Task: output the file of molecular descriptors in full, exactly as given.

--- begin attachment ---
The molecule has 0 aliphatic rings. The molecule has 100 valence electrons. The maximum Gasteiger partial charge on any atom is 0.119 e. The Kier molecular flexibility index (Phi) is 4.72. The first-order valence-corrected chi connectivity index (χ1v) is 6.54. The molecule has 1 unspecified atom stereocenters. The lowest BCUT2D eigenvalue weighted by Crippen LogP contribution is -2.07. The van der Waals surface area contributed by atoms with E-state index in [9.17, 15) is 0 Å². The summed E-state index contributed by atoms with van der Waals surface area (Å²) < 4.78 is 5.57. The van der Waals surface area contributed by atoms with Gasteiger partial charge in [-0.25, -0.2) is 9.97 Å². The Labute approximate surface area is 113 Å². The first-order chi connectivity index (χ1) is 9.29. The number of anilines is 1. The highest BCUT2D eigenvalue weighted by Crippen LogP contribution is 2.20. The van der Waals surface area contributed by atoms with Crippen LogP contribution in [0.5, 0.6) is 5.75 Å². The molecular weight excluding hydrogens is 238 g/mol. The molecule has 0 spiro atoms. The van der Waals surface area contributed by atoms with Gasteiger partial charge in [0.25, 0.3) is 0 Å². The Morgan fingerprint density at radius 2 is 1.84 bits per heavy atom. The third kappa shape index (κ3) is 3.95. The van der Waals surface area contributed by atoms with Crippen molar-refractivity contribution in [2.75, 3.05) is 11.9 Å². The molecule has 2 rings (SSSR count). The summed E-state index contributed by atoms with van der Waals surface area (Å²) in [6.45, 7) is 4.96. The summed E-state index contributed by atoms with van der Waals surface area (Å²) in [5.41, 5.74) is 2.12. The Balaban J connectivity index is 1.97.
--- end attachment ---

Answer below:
The molecule has 0 aliphatic rings. The molecule has 100 valence electrons. The maximum Gasteiger partial charge on any atom is 0.119 e. The Kier molecular flexibility index (Phi) is 4.72. The first-order valence-corrected chi connectivity index (χ1v) is 6.54. The molecule has 1 unspecified atom stereocenters. The lowest BCUT2D eigenvalue weighted by Crippen LogP contribution is -2.07. The van der Waals surface area contributed by atoms with E-state index in [9.17, 15) is 0 Å². The summed E-state index contributed by atoms with van der Waals surface area (Å²) < 4.78 is 5.57. The van der Waals surface area contributed by atoms with Gasteiger partial charge in [-0.25, -0.2) is 9.97 Å². The Labute approximate surface area is 113 Å². The first-order chi connectivity index (χ1) is 9.29. The number of anilines is 1. The highest BCUT2D eigenvalue weighted by Crippen LogP contribution is 2.20. The van der Waals surface area contributed by atoms with Crippen LogP contribution in [0.5, 0.6) is 5.75 Å². The molecular weight excluding hydrogens is 238 g/mol. The molecule has 0 spiro atoms. The van der Waals surface area contributed by atoms with Gasteiger partial charge in [0.25, 0.3) is 0 Å². The Morgan fingerprint density at radius 2 is 1.84 bits per heavy atom. The third kappa shape index (κ3) is 3.95. The van der Waals surface area contributed by atoms with Crippen molar-refractivity contribution in [2.75, 3.05) is 11.9 Å². The molecule has 2 rings (SSSR count). The summed E-state index contributed by atoms with van der Waals surface area (Å²) in [6.45, 7) is 4.96. The summed E-state index contributed by atoms with van der Waals surface area (Å²) in [5.41, 5.74) is 2.12. The Balaban J connectivity index is 1.97.